The United States agreed to prohibit "indiscriminate mass surveillance" of personal data transferred to the United States under the new arrangement.

To regularly monitor the functioning of the arrangement, the parties agreed to an annual joint review, which also will include the issue of national security access. The European Commission and the U.S. Department of Commerce will conduct the review and have agreed to invite national intelligence experts from the U.S. and European DPAs to the review.

Any EU citizen who considers that his or her data has been misused under the new arrangement will have several redress possibilities. Companies will have deadlines to reply to complaints. European DPAs can refer complaints to the U.S. Department of Commerce and the FTC. All parties agreed that alternative dispute resolution will be free of charge.

To handle complaints on possible access by national intelligence authorities, the United States will create a new Ombudsperson.

Next Steps

The EU authorities will be preparing a draft "adequacy decision" to be adopted by the EU Commissioners in the coming weeks, with input from the European DPAs and after consultation with a committee of representatives of EU Member States.

While that is happening, the U.S. government is taking action to put in place the steps it agreed to take, including the monitoring mechanisms and the Ombudsperson. Moreover, the U.S. Senate Judiciary Committee has approved a bill that would grant EU citizens access to U.S. courts to challenge improper use by the U.S. government of their personal data that has been transferred to this country. The bill requires resolution of the problems created by the Court of Justice's decision for it to take effect.

Despite these steps put into effect to address the situation, there already are questions being raised about the agreement. For example, the European DPAs have demanded a fuller explanation of the terms of the agreement by the end of February so that they can evaluate its effectiveness and determine if it complies with the European Commission's Data Protection Directive. Other objections to the agreement may very well be raised by individuals and European privacy groups.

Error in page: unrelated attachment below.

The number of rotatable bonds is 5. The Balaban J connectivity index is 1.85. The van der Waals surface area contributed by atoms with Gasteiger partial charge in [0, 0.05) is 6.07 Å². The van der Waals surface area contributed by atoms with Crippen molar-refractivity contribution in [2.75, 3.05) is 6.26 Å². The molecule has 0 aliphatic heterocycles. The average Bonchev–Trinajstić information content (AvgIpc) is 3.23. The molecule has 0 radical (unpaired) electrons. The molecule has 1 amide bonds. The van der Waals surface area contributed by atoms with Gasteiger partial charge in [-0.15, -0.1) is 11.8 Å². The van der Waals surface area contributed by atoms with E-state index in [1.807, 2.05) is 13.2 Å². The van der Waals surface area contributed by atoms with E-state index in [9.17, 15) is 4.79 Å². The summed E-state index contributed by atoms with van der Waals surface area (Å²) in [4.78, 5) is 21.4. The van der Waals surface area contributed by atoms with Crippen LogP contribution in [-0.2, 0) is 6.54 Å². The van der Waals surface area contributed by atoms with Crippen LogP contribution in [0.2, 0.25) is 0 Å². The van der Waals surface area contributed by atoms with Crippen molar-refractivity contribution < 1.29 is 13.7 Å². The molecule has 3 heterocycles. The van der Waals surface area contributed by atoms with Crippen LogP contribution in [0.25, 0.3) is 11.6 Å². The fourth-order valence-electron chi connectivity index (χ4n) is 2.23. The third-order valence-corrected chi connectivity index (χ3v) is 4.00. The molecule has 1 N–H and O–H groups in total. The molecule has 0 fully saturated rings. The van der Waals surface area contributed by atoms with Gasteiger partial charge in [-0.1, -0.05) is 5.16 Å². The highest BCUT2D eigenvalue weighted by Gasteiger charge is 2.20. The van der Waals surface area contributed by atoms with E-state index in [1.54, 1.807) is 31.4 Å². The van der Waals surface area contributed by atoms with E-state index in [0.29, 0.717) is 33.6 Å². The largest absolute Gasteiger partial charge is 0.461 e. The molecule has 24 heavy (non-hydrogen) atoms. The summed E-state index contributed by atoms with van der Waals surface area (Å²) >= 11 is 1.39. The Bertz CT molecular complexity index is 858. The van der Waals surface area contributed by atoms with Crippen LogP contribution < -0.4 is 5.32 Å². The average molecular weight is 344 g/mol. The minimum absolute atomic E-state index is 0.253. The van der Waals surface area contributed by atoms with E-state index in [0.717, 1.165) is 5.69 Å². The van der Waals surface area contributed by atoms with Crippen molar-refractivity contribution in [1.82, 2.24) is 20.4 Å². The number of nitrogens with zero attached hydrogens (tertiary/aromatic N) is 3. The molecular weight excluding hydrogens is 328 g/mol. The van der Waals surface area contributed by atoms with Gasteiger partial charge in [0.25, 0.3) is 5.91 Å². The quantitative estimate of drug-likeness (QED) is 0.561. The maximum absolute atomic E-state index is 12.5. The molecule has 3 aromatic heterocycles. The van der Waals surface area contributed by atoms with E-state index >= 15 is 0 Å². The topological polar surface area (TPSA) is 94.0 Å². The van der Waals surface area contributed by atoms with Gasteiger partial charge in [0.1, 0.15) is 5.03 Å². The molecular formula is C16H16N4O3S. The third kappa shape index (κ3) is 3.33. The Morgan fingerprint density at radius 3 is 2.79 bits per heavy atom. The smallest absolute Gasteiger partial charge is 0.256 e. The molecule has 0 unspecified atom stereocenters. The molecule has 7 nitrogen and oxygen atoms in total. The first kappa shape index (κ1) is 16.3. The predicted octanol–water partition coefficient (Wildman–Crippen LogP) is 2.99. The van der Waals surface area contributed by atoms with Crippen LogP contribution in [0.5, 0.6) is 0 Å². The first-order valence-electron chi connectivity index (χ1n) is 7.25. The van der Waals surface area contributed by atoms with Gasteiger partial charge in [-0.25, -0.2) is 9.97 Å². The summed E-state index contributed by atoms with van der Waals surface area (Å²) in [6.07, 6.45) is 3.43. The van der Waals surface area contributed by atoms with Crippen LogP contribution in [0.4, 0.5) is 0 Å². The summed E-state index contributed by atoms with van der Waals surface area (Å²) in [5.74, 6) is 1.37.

Bottom Line

As with any negotiation, there are bound to be critics on both sides of the spectrum, and the new Privacy Shield has no shortage of critics. However, most parties agree that something must be done to balance the interests of EU citizens and the commercial needs of companies on both sides of the Atlantic. Some regulators have agreed to another respite until the end of February, in order to consider this deal, even though full implementation of the program will likely take longer. Other means of complying with the Data Protection Directive should continue to be considered. Meanwhile, companies that are involved in the transfer of EU personal data to the United States must watch developments in order to determine how to comply with the new Privacy Shield.

The content of this article is intended to provide a general guide to the subject matter. Specialist advice should be sought about your specific circumstances.